Responding to attacks on foreign shipping, in 1863, the sloop Wyoming engaged three Japanese warships at Shimonoseki. This engraving shows the sinking of one, the brig Kosei.
During the American Civil War, the Union sloop Wyoming was assigned to patrol western Pacific waters in search of Confederate raiders—the infamous Alabama in particular. The search proved fruitless, however, and the Wyoming’s captain, Commander David S. McDougal, was preparing to return home from Hong Kong when, on 4 April 1863, he was summoned to Yedo (Tokyo) by U.S. Ambassador to Japan Robert Pruyn.
Since 1854, when Commodore Matthew Perry forced the opening of Japan to foreign interaction, tensions had run high among various Japanese warlords, some of whom advocated expulsion of the “hairy barbarians.” In March 1863, Emperor Komei joined the calls for expulsion, decreeing “the ugly barbarians are watching the Empire with greedy eye, and you will . . . perform the exploit of sweeping them away.”
In late June, the Choshu clan responded to the emperor’s decree by attacking several European and American ships in the Shimonoseki Straits, a vital trade route between the main Japanese islands of Honshu and Kyushu. McDougal and Pruyn agreed a U.S. response was needed, and the Wyoming headed for the straits, arriving two days later.
The U.S. ship was a 1,457-ton screw sloop just under 200 feet in length and was capable of 11 knots under ideal conditions. With a crew of 200, she was armed with two 11-inch Dahlgren smoothbores, a 60-pound Parrott rifle, and three 32 pounders.
The Choshu clan had three ships—ironically, all originally were American: the barque Daniel Webster with six guns, the brig Lanrick (renamed Kosei) with ten guns, and the steamer Lancefield (renamed Koshin) with four guns. They also possessed numerous shore batteries along the straits, including five 8-inch Dahlgren guns that had been presented to Japan by the United States as a gesture of goodwill.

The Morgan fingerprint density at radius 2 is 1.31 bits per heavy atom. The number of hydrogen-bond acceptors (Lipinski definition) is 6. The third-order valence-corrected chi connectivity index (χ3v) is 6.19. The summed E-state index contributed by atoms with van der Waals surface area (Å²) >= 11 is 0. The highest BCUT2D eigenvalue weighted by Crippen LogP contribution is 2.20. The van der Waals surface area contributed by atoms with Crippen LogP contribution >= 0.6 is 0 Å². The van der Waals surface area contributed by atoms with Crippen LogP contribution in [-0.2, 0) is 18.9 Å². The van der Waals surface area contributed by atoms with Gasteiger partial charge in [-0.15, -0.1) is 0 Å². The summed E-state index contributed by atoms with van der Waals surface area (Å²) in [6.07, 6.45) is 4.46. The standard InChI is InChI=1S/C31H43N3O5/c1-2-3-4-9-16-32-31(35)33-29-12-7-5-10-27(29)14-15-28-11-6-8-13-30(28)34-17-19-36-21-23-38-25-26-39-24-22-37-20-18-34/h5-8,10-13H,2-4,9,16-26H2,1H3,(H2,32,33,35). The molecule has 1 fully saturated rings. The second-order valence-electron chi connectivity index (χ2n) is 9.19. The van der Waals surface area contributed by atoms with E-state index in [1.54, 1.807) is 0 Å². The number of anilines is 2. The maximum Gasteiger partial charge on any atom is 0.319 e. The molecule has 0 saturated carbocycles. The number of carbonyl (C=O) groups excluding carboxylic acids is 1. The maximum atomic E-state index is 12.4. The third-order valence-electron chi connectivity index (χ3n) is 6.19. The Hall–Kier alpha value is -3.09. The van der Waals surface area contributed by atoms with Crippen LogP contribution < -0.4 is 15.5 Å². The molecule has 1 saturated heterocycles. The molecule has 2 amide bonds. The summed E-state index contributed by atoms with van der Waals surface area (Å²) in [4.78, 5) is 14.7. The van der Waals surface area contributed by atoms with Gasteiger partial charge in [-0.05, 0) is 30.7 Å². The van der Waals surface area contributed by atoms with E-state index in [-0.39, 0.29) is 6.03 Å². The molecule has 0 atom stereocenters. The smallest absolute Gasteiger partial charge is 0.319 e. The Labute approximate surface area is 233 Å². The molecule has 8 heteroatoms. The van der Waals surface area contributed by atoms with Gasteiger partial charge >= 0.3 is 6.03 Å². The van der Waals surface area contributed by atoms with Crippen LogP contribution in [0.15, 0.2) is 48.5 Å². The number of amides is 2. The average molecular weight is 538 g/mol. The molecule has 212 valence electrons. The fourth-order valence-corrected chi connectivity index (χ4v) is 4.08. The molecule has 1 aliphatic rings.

McDougal saw the three Japanese ships were at anchor and decided to attack while they still were in this vulnerable position. As he bore down on the enemy vessels, he observed a line of stakes protruding from the water that he correctly guessed had been placed there as an aiming point for the shore batteries. Steering inside of the stakes, closer to the shore, he caused the shore batteries to miss doing serious damage, their heavy barrage passing relatively harmlessly through the Wyoming’s rigging.
McDougal passed among the anchored ships, engaging the barque and the brig to starboard and the steamer to port, passing so close that the Wyoming’s guns nearly touched muzzles with some of the enemy guns. The proximity gave the embarked U.S. Marines the chance to pick off some of the Japanese gunners with small arms fire.
The brig Kosei poured three broadsides into the Wyoming, causing considerable damage and killing or injuring six Americans manning the forward battery and killing one of the Marines. The Wyoming responded with her port battery, doing serious damage to the brig. At this point, the Wyoming—which had been relying on navigational information from hired Japanese pilots who now were too terrified to be of any help—ran aground. Continuing to fight, she fired a well-placed round into the steamer Koshin at her waterline, exploding her boilers and causing her to heel over and begin to go down, her crew rapidly abandoning ship.
After freeing his ship from the bank, McDougal reengaged the brig with his 11-inch guns, and a cloud of smoke and steam momentarily masked the ship from sight as she too headed for the bottom. The barque Daniel Webster and the Wyoming now exchanged heavy fire, with the barque taking the worst of it and her guns falling silent. McDougal next engaged a number of the nearby shore batteries, ultimately silencing them as well.
In little over an hour, the Wyoming had defeated the enemy, sending a strong message to the recalcitrant Japanese while suffering considerable, but not critical, damage and losing five killed and seven wounded. Had this engagement occurred closer to home and at a different time, it might well have entered the annals of famous battles, but the Battle of Shimonoseki Straits occurred in the same month as the Battle of Gettysburg and the fall of Vicksburg and so was largely lost to history.
Lieutenant Commander Cutler is the author of several Naval Institute Press books, including A Sailor’s History of the U.S. Navy and The Battle of Leyte Gulf, and is the U.S. Naval Institute Gordon England Chair of Professional Naval Literature.